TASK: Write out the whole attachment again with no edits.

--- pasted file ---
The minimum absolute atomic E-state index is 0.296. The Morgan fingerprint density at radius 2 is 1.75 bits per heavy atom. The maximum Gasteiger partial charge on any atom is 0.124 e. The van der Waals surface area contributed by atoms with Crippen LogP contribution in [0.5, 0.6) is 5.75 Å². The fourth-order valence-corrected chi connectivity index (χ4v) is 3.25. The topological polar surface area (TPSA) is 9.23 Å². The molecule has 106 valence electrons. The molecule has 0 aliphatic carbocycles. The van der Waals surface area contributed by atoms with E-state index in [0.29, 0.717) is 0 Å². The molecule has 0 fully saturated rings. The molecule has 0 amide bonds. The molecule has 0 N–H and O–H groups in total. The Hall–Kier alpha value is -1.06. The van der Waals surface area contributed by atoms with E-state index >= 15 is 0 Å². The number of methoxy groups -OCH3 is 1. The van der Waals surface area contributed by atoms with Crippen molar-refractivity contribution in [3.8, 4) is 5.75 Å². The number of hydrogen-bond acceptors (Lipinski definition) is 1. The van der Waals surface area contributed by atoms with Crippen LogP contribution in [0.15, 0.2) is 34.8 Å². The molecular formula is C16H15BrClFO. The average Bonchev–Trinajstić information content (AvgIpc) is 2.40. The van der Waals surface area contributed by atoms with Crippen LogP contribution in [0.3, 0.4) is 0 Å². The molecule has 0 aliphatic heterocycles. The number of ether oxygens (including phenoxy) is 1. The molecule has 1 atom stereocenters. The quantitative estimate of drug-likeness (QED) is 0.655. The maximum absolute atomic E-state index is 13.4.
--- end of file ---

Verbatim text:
The minimum absolute atomic E-state index is 0.296. The Morgan fingerprint density at radius 2 is 1.75 bits per heavy atom. The maximum Gasteiger partial charge on any atom is 0.124 e. The van der Waals surface area contributed by atoms with Crippen LogP contribution in [0.5, 0.6) is 5.75 Å². The fourth-order valence-corrected chi connectivity index (χ4v) is 3.25. The topological polar surface area (TPSA) is 9.23 Å². The molecule has 106 valence electrons. The molecule has 0 aliphatic carbocycles. The van der Waals surface area contributed by atoms with E-state index in [0.29, 0.717) is 0 Å². The molecule has 0 fully saturated rings. The molecule has 0 amide bonds. The molecule has 0 N–H and O–H groups in total. The Hall–Kier alpha value is -1.06. The van der Waals surface area contributed by atoms with E-state index >= 15 is 0 Å². The number of methoxy groups -OCH3 is 1. The van der Waals surface area contributed by atoms with Crippen molar-refractivity contribution in [3.8, 4) is 5.75 Å². The number of hydrogen-bond acceptors (Lipinski definition) is 1. The van der Waals surface area contributed by atoms with Crippen LogP contribution in [0.15, 0.2) is 34.8 Å². The molecular formula is C16H15BrClFO. The average Bonchev–Trinajstić information content (AvgIpc) is 2.40. The van der Waals surface area contributed by atoms with Crippen LogP contribution in [0.3, 0.4) is 0 Å². The molecule has 0 aliphatic heterocycles. The number of ether oxygens (including phenoxy) is 1. The molecule has 1 atom stereocenters. The quantitative estimate of drug-likeness (QED) is 0.655. The maximum absolute atomic E-state index is 13.4.